John Concado is a DKMS bone marrow donor. To help raise awareness in the Hispanic and LatinX communities, he wanted to share his story about being a donor.
“My life changed 12 years ago. I didn’t know it at the time, but it did. I was in New York City training with a group for the San Diego marathon. One of my coaches’ friends had been diagnosed with cancer and needed a bone marrow transplant. I didn’t really know too much about what that meant, but a group of us swabbed our cheeks and that was that. It took five minutes. I swabbed my cheeks and didn’t give it another thought.”
But then five years later the phone rang. I’m an actor, and as I’m waiting for callbacks, I am always answering numbers I don’t recognize. And this call was definitely for a more important role.
I remember the day...It was kind of a crappy day - either raining or snowing - I was going to my agent’s office and I got a phone call. I ducked into a Chase bank vestibule to take the call. The person said, ‘this is DKMS. Do you remember signing up for the bone marrow registry?’ I thought it was for the person who we had all signed up. But it wasn’t. It was for a person who had been sick for 20 years and this was going to change his life.
I was told that I was a perfect match. It was really amazing. So I asked some questions. I even called my doctor to learn more. I wanted to make sure I knew what I was doing.
For a moment, I did think, "well what if this person is a bad person?" But ultimately, I thought I would want someone to just blindly give, so I put that out of my mind and moved on with the process.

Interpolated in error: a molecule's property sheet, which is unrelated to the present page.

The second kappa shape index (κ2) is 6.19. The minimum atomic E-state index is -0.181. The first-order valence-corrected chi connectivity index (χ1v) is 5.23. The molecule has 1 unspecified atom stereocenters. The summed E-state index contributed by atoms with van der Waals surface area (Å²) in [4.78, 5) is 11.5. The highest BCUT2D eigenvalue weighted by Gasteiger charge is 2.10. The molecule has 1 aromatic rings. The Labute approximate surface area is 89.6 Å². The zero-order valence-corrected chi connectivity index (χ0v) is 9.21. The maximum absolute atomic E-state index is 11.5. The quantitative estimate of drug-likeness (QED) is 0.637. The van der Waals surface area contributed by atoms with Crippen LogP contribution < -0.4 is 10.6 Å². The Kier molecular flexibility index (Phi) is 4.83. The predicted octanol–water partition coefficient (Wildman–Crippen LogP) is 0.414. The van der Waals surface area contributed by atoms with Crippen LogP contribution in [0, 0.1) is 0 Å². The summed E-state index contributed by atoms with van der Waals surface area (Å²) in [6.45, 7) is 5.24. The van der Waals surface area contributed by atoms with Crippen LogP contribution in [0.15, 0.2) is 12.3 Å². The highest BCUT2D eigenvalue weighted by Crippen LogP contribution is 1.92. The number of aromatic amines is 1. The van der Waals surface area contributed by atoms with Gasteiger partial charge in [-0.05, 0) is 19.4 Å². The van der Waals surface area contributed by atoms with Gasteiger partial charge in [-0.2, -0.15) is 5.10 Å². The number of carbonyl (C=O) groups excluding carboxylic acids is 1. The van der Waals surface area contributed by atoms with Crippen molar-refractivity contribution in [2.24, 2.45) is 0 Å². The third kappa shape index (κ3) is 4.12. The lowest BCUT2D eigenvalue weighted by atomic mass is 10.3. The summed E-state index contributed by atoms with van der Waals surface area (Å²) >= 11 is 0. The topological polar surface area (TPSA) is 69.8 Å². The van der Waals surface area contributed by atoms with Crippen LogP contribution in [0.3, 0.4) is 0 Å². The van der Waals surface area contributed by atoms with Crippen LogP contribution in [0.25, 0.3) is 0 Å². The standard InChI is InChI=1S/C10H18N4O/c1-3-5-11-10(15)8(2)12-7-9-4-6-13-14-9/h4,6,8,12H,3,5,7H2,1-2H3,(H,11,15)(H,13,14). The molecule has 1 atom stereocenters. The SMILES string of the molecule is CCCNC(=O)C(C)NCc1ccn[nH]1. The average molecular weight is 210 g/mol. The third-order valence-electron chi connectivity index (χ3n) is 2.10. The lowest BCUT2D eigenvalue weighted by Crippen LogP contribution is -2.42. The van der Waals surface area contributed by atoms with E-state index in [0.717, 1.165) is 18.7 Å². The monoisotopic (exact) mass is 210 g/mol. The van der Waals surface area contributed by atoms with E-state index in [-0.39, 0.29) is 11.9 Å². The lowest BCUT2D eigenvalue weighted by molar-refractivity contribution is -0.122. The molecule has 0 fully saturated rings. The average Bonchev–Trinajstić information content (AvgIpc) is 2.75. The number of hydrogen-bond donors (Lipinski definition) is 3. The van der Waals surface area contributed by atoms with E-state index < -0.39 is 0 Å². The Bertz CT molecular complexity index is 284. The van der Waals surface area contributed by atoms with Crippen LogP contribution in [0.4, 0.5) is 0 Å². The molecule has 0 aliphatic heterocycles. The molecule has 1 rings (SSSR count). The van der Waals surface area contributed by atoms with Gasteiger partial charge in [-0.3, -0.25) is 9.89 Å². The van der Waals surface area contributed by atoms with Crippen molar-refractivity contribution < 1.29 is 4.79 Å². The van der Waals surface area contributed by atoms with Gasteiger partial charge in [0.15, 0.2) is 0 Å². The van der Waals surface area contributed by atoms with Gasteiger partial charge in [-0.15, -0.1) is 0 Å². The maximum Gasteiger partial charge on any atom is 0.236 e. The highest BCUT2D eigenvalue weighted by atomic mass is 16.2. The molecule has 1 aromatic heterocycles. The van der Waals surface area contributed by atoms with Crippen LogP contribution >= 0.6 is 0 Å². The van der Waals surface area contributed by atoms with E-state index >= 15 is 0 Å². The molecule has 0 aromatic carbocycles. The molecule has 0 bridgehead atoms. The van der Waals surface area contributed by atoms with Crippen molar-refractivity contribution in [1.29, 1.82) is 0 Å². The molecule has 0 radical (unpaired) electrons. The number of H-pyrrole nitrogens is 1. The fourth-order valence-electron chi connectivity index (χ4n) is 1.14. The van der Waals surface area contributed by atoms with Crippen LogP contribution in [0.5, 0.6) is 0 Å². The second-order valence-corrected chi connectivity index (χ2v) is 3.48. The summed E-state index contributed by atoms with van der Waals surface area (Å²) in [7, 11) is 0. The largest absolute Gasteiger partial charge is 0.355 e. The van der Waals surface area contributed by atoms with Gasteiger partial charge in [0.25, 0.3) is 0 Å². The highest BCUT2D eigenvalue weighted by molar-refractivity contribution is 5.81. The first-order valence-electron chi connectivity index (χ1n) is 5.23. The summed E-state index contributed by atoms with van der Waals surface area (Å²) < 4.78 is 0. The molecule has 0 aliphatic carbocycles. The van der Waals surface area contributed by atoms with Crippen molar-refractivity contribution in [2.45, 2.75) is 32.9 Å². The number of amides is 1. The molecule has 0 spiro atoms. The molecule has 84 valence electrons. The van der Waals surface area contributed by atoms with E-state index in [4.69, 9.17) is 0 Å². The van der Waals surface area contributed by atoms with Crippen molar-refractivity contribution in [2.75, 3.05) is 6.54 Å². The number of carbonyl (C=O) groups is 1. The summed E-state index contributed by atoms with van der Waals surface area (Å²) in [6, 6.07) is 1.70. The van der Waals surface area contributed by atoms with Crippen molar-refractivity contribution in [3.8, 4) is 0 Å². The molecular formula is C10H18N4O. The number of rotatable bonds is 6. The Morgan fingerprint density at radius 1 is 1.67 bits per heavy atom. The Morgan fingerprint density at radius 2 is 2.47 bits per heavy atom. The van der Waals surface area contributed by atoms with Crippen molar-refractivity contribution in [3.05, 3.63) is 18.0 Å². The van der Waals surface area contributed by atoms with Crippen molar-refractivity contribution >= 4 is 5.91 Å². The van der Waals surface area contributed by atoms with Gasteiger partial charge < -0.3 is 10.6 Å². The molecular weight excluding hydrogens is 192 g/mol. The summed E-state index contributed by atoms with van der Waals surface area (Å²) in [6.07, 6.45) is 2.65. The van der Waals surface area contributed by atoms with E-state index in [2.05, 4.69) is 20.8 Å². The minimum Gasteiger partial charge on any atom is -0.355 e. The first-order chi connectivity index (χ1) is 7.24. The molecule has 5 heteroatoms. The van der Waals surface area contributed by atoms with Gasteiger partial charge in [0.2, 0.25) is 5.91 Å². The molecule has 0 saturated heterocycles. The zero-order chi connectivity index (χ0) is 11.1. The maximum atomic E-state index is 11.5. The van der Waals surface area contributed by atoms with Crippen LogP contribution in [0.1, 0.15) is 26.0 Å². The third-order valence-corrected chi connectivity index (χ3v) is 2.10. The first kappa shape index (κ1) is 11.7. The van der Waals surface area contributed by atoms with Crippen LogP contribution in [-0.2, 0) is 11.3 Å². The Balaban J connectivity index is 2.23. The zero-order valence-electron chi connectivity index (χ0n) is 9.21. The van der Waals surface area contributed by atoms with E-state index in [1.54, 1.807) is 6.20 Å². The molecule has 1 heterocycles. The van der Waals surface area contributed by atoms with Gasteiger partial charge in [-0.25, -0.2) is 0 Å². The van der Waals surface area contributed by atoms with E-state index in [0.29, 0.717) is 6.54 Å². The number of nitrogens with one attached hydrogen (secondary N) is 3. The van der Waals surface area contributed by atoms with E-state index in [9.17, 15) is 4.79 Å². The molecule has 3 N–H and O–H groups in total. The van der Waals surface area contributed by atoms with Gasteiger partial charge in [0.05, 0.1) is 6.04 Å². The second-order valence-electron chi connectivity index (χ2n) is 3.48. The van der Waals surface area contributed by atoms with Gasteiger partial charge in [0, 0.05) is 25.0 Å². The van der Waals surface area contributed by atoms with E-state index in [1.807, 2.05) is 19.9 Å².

There were some funny things that happened during this whole thing. I had told the DKMS coordinator that I was a blood donor, and about how much I enjoyed the cookies they give you when you’re done donating. I told her that I since bone marrow was a little bit of a bigger deal, that I wanted an entire package of Oreos after I was done. Of course, I was kidding, but she brought them! To this day, every year I get a thank you gift from my patient’s family...a package of Oreos from wherever they happen to be in the world at that time.”
Leading up to the procedure, one of the nurses or techs mentioned that I didn’t have veins that were "popping." I took that to heart, and for the next month, while I was waiting to donate, I just used those hand grip strengtheners and stress balls and I would do thousands of squeezes per day. And sure enough, my veins were great the day of the donation.
“ON THE DAY I DONATED, I WAS THERE FOR 5 OR 6 HOURS. AND IRONICALLY, IT WAS THE SAME HOSPITAL THAT I WAS BORN AT.
The next day I went to the opera with my mom. I felt fine. The only discomfort I ever felt was some muscle soreness from the shots that I took leading up to the donation. It really was very easy on me.
I always thought of the patient I donated to as my “GSP” - my genetically similar person. People always laugh when I tell them that because it sounds like a boy band. But it’s important to realize the significance of that.
Because we live in an ever diversified, global world, we have so many amazing beautiful families that are increasingly diverse and culturally rich. And for those families, should they have a family member that needs a bone marrow transplant it will be much harder to find a match. That’s why people need to register. They need their GSPs to join the registry.
We can fix this. We need to.
Being a registered bone marrow donor is like an insurance policy for your community. You never know when you might help someone.
Gave my donor’s family second chances and that’s really humbling. I’ve gotten a lot of love for doing this and it wasn’t hard. I truly feel that I’ve gotten a lot out of it. I’m truly grateful.
Registering Online is easy, secure, and only takes 5 minutes. Though the chances to be called as a donor are rare - 1 in 430 - if called, you are likely the patient's best match. Your decision can give hope and a second chance at life.